V-50: That Was the Viennale that Was!

For 50 years, a festival has enchanted movie-goers, celebrating a city’s love for the silver screen

Viennale Director Hans Hurch

Viennale Director Hans Hurch (left) with ­actor Michael Caine | Photo: Viennale/Robert Newald

Just days after the successful run of the 50th New York Film Festival the (in fact) more senior event, the Viennale – The Vienna International Film Festival – loped into town for its 50th appearance on 25 October. Yes, New York followed Vienna’s lead for once: the Viennale was founded in 1960, but suspended twice over the years, thus celebrating its 50th edition only in 2012.

A resoundingly “popular” event, V-50 recorded an attendance of 96,900, slightly exceeding last year’s 96,700, and filling close to 80% of the seats to be had. Of the total 345 screenings, 114 were sold out. With the spacious Gartenbaukino as its primary venue, and the prevalence of a variety of successful individual tributes and special programs, V-50 made room for a broad audience. The success stems from the Viennale’s exuberance about film and film culture, arriving as the shadows lengthen in late autumn, reminding us that movies matter.

In this jubilee year, despite last-minute cancellations by Werner Herzog and Isabelle Huppert, the Viennale was well-equipped with prominent guests: Michael Caine, Klaus Maria Brandauer, Marina Abramovic, Olivier Assayas, Patti Smith, Ingrid Caven, Thomas Vinterberg and Brillante Mendoza. Personally presenting new works were Mike Ott, Miguel Gomes, James Benning, Bertrand Bonello, Véréna Paravel, Lucien Castaing-Taylor, Hal Hartley and Pascal Bonitzer, joining a total of 160 directors and actors in attendance.

Brandauer was on hand and, as ever, a great exponent of the Austrian film business, as he showcased the new film, which for him was something of a labor of love, The Strange Case of Wilhelm Reich (see Kaffeehaus, p.32 of Dec 2012/Jan 2013 TVR).

Undoubtedly among the more “festive” highlights were the Michael Caine gala event, the exclusive evening with the “grandmother of punk” Patti Smith at the Metrokino, and “That’s Wolf!” a special programme celebrating the 100th birthday of Austrian photographer and (occasional) film cameraman, Wolf Suschitzky and featuring the downright avant-garde film Snow (1963), followed by the gritty Get Carter (1971) with Michael Caine.

Running concurrently with the Viennale, organised and hosted by the Austrian Film Museum, was the monumental “Fritz Lang: The Complete Works”, a comprehensive retrospective dedicated to an artist whose work bridged one empire to the next: a 19th-century Viennese, a creator of (literally) mythic spectacles in the German-speaking film world of the 1920s, who earned new respect in mid-century Hollywood.

Ranging from Germanic legend with Die Nibelungen to the still-aborning Sci-Fi genre (Metropolis and Frau im Mond) to contemporary Weimar and Expressionist-influenced German films, both silent and sound (Spione, M, Das Testament der Dr. Mabuse) the fleet-footed Lang travelled to France where the picture he made with Charles Boyer in French, Liliom, tells a very French fable: All this was a prologue to re-inventing himself in America with some of the greatest of the film noir genre pictures and two Technicolor Westerns (!), The Return of Frank James and Rancho Notorious (in fact a noir Western featuring Marlene Dietrich).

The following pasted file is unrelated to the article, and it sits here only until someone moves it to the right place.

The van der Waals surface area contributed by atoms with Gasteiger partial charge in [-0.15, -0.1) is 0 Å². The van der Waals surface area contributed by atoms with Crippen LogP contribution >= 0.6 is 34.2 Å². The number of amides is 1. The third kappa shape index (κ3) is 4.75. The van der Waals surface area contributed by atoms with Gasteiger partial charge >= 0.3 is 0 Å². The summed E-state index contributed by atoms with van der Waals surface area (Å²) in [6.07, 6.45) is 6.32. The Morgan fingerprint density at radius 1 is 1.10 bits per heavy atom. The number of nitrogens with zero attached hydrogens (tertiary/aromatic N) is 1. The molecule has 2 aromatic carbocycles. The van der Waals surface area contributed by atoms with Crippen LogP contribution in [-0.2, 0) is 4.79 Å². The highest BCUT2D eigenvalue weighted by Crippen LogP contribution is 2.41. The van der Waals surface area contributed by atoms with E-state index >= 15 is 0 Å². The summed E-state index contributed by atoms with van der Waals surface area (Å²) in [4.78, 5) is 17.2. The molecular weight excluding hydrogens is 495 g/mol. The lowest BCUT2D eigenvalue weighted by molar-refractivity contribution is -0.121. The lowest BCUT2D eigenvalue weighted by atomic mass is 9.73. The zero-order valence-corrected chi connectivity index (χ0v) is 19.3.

Many of the Lang retrospective films were shown in restored prints with some, such as Die Nibelungen (2011 Murnau-Stiftung restoration, with an original score by Gottfried Huppertz), presented for the first time in Austria. (The restored Die Nibelungen was simultaneously released on Blu-Ray in a stunning new “Masters of Cinema” edition with great background “bonus” features). While the final numbers are not in as we go to press, the retrospective appears to be a palpable hit with an estimated total of 6,500 tickets sold.

The 4 November event, billed as a “Very Special Evening with Patti Smith” was that and more. Though only loosely connected to formal notions of a film festival, the unique genre-blending here was a worthy stretch of the festival concept. 4 November has an unusual significance for Smith, the birthday of one of her first influences and partners in art and life, the late photographer Robert Mapplethorpe, and the death of her husband, Fred “Sonic” Smith, guitarist of MC5 in 1994. Hence, she agreed to an intimate concert for no more than 200 guests, dedicated to commemorating “lost friends and companions.”

In the living room setting of Vienna’s Metrokino, it was just Patti with a borrowed and very badly out-of-tune guitar, and a copy of her 2010 National Book Award-winning memoir Just Kids facing those lucky enough to have survived the lottery for tickets. Smith did manage a few songs, among them our “a capella-meets-Karaoke” version of “Because the Night” reprising her sole “hit” (reaching #13 on the Billboard charts in 1978) and “Banga”, the title tune from her current album which features howling dogs on the record (really). It was an eclectic event, but the real heart and soul of the evening was the poet herself, reading from her work. Surprisingly warm – there’s that word “intimate” again – Smith took the audience into her confidence, sharing her voyage of (self-) discovery, evoking the experience of Greenwich Village in the mid-1960s.

Endearing itself to film fans, and proving itself again an anchor in the city’s cultural calendar, the Viennale scored with its dedication to film, to audiences and to seeing film in context.

For more coverage of the 2012 Viennale, see “Inside Celluloid: Peter Kubelka at the Viennale” and “Klaus Maria Brandauer: the Outsider as Insider”.


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